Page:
# Deforming Contour of complex function

• yaychemistry
In summary, the speaker is seeking a way to obtain F(x), the values of a complex function along the real axis, using information known about the function along a contour in the complex plane. They have attempted to use the Cauchy-Riemann equations and integration steps, but have encountered some instability in more complex cases. They are asking for suggestions on a better method for this task.
yaychemistry
Hi,
First, thank you for reading this.

I've got a complex function, F(z), which is assumed to be analytic, and I know it's values along a contour in the complex plane. Say, for simplicity, that contour is known parametrically as x(t) = cos(t), y(t) = sin(t), 0 < t< pi, thus I know F(x(t) + i*y(t)), and possibly dF/dt.

What I want to do is obtain F(x), that is what is F along the real axis?

What I have done so far is to assume that F obeys the Cauchy-Riemann equations, then if
F(x,y) = u(x,y) + i*v(x,y), I can get du/dy and dv/dy from the information in dF/dt (sets up a nice little matrix problem). Then I can take an integration step towards the real axis to get F at a new contour (e.g. y(t) = 0.99sin(t), x(t) = cos(t)), I can then find dF/dt along this contour (sadly, only through a finite difference formula, or interpolation) and then find du/dy and dv/dy again, take a new step, etc.. until y(t) = 0. It works pretty well for simple test cases, such as, F(z) = z^n, etc. However, it seems to be a little unstable as well when F gets a little more complicated, that is errors tend to build and sometimes the function "explodes" before I get to the real axis.

What I would like to know is if this has been done (in a better way) by someone else, and where I could go about looking. My google searches haven't resulted in much and I don't know my way around the math journals. Any suggestions?

Thanks!

This can be done. If F(z) is analytic and defined over some contour of nonzero length, it should be possible to analytically continue F to the whole complex plane (in a unique way).

The Kramers-Kronig relations demonstrate one example. If F is defined on either the real axis or the imaginary axis, the entire function can be found by doing some integrals.

## 1. What is a deforming contour of a complex function?

A deforming contour is a curve or path that is used to study the behavior of a complex function. It is typically a closed curve that is continuously deformed while keeping its endpoints fixed, allowing for a better understanding of the function's properties and behavior.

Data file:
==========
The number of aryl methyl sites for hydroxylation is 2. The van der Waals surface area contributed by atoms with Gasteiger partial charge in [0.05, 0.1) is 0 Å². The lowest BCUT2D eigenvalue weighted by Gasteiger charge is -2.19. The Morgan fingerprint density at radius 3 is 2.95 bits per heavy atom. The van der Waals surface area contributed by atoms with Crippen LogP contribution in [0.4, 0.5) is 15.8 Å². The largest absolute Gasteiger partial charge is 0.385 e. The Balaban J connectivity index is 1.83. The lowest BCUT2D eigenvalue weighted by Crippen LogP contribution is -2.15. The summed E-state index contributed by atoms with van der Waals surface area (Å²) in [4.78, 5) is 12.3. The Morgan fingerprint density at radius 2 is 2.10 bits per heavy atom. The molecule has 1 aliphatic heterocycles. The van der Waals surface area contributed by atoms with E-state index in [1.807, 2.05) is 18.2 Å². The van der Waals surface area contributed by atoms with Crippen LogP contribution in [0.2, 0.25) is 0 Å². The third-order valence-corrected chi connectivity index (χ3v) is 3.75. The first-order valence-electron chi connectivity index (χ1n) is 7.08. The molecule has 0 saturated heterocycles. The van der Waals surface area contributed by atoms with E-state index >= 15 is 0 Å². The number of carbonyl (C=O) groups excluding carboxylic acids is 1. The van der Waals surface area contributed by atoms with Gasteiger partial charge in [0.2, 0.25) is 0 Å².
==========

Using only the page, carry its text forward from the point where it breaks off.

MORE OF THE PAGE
## 2. How is a deforming contour used in complex analysis?

In complex analysis, a deforming contour is used to evaluate integrals of complex functions. By continuously deforming the contour, it allows for simplification of the integral and can reveal important information about the function, such as its singularities or poles.

## 3. What is the relationship between a deforming contour and the Cauchy integral theorem?

The Cauchy integral theorem states that the integral of a complex function over a closed contour is equal to 0 if the function is analytic within the region enclosed by the contour. A deforming contour allows for the application of this theorem by simplifying the integral and showing that it is equal to 0.

## 4. Can a deforming contour be used for functions with multiple variable inputs?

Yes, a deforming contour can be used for functions with multiple variable inputs. In this case, the contour is a multidimensional path that is continuously deformed, allowing for the evaluation of multidimensional integrals.

## 5. What are some practical applications of using a deforming contour in scientific research?

A deforming contour has various practical applications in scientific research, particularly in physics and engineering. It can be used to solve complex integrals, determine the stability of physical systems, and study the behavior of electromagnetic fields, among others.

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